Almost two millennia have passed since John the Baptist ended that period of prophetic silence. This Advent, let us connect with and reflect on God’s promise of peace in the context of our present-day circumstances. Can we allow God to lead us into the wilderness of our time and space and liberate us from all that enslave us? Do we love God enough to engage with and hear God speaking through the prophetic voices around us? Are we alert enough to discover the potential of vulnerability and poverty to empower us to orient ourselves to God? Will we immerse ourselves in this orientation long enough to make it the ground for life-changing choices to hope and act for a just and lasting peace? Amid the untruth, corruption, violence, wars, and immorality reigning in our land and our lives, will we dare add to the prophetic voices crying for change, live everyday prophetic action, and witness to God’s power as the source of prophetic hope?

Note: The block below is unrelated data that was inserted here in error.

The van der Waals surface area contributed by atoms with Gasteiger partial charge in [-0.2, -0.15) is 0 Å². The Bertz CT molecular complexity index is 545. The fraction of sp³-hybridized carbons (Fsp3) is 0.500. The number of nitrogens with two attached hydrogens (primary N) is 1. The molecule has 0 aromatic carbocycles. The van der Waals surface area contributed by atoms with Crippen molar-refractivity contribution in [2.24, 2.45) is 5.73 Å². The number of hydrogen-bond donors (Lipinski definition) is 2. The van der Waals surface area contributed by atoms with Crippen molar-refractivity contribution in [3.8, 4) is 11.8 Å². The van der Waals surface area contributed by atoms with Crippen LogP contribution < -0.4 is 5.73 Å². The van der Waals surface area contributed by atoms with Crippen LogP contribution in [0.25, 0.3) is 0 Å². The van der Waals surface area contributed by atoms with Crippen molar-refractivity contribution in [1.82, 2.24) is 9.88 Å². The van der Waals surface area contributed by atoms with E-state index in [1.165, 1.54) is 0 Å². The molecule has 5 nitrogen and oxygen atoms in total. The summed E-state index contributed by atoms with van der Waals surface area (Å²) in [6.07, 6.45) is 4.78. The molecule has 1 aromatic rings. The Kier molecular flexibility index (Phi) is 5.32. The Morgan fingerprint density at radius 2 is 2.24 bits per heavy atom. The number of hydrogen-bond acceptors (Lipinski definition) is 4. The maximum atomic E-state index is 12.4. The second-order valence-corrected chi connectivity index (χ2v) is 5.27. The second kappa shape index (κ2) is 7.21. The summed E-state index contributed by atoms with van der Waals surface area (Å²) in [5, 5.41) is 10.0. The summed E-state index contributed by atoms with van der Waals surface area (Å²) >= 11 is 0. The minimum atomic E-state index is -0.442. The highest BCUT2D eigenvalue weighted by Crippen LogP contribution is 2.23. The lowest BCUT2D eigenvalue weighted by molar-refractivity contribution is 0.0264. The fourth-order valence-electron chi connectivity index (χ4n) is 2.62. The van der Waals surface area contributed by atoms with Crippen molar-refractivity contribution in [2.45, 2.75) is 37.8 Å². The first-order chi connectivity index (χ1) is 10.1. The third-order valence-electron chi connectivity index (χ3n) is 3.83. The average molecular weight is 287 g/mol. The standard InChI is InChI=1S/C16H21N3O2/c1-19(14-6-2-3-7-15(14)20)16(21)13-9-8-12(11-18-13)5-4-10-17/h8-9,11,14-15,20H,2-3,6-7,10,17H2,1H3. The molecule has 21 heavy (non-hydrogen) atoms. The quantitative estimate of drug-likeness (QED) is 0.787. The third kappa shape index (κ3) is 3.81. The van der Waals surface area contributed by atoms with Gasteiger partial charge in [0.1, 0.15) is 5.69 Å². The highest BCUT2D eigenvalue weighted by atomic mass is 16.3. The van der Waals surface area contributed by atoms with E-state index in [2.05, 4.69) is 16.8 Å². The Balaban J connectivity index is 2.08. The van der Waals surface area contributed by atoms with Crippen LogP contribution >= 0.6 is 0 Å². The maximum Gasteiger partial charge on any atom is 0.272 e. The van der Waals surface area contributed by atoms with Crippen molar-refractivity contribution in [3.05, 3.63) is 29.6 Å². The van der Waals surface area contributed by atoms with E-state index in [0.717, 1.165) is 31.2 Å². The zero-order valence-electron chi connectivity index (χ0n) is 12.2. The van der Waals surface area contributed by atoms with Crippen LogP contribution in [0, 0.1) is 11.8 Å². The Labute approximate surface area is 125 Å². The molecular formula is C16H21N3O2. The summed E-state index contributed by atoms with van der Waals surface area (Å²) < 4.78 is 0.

December 10, Sunday, we begin the second week of Advent. Let us celebrate the promise of Peace, God’s Shalom, as the world commemorates the 75th year of the Universal Declaration of Human Rights. Let us revisit every aspect of our lives and nurture seeds for co-creating a new heaven and a new earth, here and now.

Gospel reflection of Sr. Rowena J. Pineda, MMS for the Second Sunday of Advent IS 40:1-5, 9-11, PS 85:9-10-11-12, 13-14, 2 PT 3:8-14, MK 1:1-8

Balik-Tanaw is a group blog of the Promotion of Church People’s Response (PCPR). The Lectionary Gospel reflection is an invitation for meditation, contemplation, and action.